How do clean vehicle credit requirements change in 2023?

Manufacturer sales caps will be removed in 2023, but the list of vehicles that qualify for the full updated credit is expected to be short, at least in the beginning. Starting in 2023, vehicle eligibility will be based on where the vehicle’s battery is manufactured and sourced:

EVs and FCEVs qualify for a $3,750 tax credit if at least 50% of the battery’s components have been manufactured or assembled in North America. The 50% amount increases to 60% in 2024 and 2025, 70% in 2026, 80% in 2027, 90% in 2028, and 100% in 2029 and thereafter.

An additional $3,750 in tax credits is available for vehicles with batteries that have a percentage of their critical minerals extracted or processed in the U.S. or a U.S. free-trade agreement partner, or recycled in North America. The qualifying percentages go up every year: In 2023, 40% of the critical minerals used must meet this requirement, increasing to 50% in 2024, 60% in 2025, 70% in 2026, and 80% in 2027 and thereafter.

Beginning in 2024, any vehicle with battery components sourced from a foreign entity of concern are excluded from the tax credit. In 2025, vehicles with critical minerals sourced from a foreign entity of concern are also excluded.

Your modified gross income must not exceed $150,000 for single filers, $225,000 for heads of household and $300,000 for married couples filing jointly.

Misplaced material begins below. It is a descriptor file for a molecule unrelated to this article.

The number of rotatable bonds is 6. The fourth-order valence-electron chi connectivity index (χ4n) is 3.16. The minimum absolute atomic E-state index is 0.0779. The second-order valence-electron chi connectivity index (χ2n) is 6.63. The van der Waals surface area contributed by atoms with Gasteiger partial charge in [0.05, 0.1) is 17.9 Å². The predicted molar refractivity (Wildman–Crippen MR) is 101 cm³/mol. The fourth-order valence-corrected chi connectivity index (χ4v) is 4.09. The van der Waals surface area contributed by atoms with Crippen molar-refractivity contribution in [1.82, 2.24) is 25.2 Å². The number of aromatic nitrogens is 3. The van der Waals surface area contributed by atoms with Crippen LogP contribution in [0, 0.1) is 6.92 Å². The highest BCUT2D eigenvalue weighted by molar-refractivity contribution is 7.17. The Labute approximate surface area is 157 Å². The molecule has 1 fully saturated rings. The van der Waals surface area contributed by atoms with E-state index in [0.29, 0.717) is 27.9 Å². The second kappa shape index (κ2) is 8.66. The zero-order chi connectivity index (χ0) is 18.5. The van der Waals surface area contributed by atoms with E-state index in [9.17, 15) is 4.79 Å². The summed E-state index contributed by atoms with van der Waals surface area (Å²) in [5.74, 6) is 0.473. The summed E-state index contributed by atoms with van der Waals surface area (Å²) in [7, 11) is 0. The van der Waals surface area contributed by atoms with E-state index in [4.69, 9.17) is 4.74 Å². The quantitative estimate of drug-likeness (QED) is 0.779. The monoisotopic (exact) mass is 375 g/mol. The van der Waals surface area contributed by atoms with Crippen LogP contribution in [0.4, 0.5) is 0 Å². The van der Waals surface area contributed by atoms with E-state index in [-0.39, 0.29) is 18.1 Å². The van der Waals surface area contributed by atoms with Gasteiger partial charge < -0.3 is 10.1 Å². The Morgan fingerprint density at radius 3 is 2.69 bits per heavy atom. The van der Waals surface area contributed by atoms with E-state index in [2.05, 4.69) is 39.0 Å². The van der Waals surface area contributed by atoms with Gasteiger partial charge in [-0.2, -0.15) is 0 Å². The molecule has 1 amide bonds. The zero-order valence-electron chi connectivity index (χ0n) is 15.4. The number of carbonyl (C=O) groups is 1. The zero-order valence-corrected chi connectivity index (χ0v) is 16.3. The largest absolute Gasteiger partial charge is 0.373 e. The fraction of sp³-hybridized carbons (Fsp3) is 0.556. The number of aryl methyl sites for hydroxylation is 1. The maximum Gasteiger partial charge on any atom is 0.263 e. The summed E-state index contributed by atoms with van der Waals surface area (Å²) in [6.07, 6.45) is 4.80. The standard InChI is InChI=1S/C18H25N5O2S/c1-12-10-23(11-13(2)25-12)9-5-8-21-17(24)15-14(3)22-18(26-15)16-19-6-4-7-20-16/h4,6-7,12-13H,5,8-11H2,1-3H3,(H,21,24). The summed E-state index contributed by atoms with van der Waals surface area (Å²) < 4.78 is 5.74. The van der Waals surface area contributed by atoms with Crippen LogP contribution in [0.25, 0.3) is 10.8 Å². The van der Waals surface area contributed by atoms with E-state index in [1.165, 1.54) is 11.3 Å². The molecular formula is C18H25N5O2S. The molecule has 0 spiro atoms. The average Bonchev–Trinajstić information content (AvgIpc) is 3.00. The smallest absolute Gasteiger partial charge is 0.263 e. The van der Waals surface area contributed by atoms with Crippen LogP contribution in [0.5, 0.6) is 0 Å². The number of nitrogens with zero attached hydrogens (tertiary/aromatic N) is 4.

The vehicle’s MSRP must be $80,000 or less for SUVs, vans and trucks, or $55,000 for all other vehicles.

In 2023, as in years prior, you’ll claim your clean vehicle credit on your tax return. This means you won’t receive cash up front and will have to finance your vehicle without factoring in any of the tax savings you’ll see. But starting in 2024, you may be able to have the credit applied at the dealership, which would effectively reduce your purchase price.

Used vehicle credits start in 2023

Beginning in 2023, used electric vehicle purchases may also be eligible for a tax credit. The credit is worth up to 30% of the vehicle sale price with a maximum credit of $4,000. Additionally, your vehicle must meet the following requirements:

  • Sales price of less than $25,000
  • Must be at least two years old
  • Must be purchased from a dealer
  • Applies to the first transfer of vehicle only
  • May be claimed once in three years
  • Your modified gross income must not exceed $75,000 for single filers, $112,500 for heads of household and $150,000 for joint filers

Do electric and hybrid cars really save you money?